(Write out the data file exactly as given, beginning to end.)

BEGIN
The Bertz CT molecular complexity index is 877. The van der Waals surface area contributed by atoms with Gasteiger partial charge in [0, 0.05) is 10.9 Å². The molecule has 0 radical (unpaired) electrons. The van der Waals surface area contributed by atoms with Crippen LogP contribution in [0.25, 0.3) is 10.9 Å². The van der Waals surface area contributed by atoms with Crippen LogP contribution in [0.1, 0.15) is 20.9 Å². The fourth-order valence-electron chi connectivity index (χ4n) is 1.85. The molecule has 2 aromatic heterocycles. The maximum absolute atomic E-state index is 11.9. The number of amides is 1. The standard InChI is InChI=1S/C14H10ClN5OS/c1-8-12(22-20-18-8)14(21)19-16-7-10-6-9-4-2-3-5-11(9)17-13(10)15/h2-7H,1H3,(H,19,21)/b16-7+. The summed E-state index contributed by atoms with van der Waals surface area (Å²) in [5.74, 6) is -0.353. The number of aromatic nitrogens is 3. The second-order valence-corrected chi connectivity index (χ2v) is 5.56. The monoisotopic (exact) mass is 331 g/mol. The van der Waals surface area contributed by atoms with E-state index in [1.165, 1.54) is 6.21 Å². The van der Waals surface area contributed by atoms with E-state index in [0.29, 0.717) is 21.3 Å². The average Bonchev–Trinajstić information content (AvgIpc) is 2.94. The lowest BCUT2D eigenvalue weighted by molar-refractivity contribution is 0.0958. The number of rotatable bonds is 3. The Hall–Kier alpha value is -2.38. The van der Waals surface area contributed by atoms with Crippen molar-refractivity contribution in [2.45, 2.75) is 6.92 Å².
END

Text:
The Bertz CT molecular complexity index is 877. The van der Waals surface area contributed by atoms with Gasteiger partial charge in [0, 0.05) is 10.9 Å². The molecule has 0 radical (unpaired) electrons. The van der Waals surface area contributed by atoms with Crippen LogP contribution in [0.25, 0.3) is 10.9 Å². The van der Waals surface area contributed by atoms with Crippen LogP contribution in [0.1, 0.15) is 20.9 Å². The fourth-order valence-electron chi connectivity index (χ4n) is 1.85. The molecule has 2 aromatic heterocycles. The maximum absolute atomic E-state index is 11.9. The number of amides is 1. The standard InChI is InChI=1S/C14H10ClN5OS/c1-8-12(22-20-18-8)14(21)19-16-7-10-6-9-4-2-3-5-11(9)17-13(10)15/h2-7H,1H3,(H,19,21)/b16-7+. The summed E-state index contributed by atoms with van der Waals surface area (Å²) in [5.74, 6) is -0.353. The number of aromatic nitrogens is 3. The second-order valence-corrected chi connectivity index (χ2v) is 5.56. The monoisotopic (exact) mass is 331 g/mol. The van der Waals surface area contributed by atoms with E-state index in [1.165, 1.54) is 6.21 Å². The van der Waals surface area contributed by atoms with E-state index in [0.29, 0.717) is 21.3 Å². The average Bonchev–Trinajstić information content (AvgIpc) is 2.94. The lowest BCUT2D eigenvalue weighted by molar-refractivity contribution is 0.0958. The number of rotatable bonds is 3. The Hall–Kier alpha value is -2.38. The van der Waals surface area contributed by atoms with Crippen molar-refractivity contribution in [2.45, 2.75) is 6.92 Å².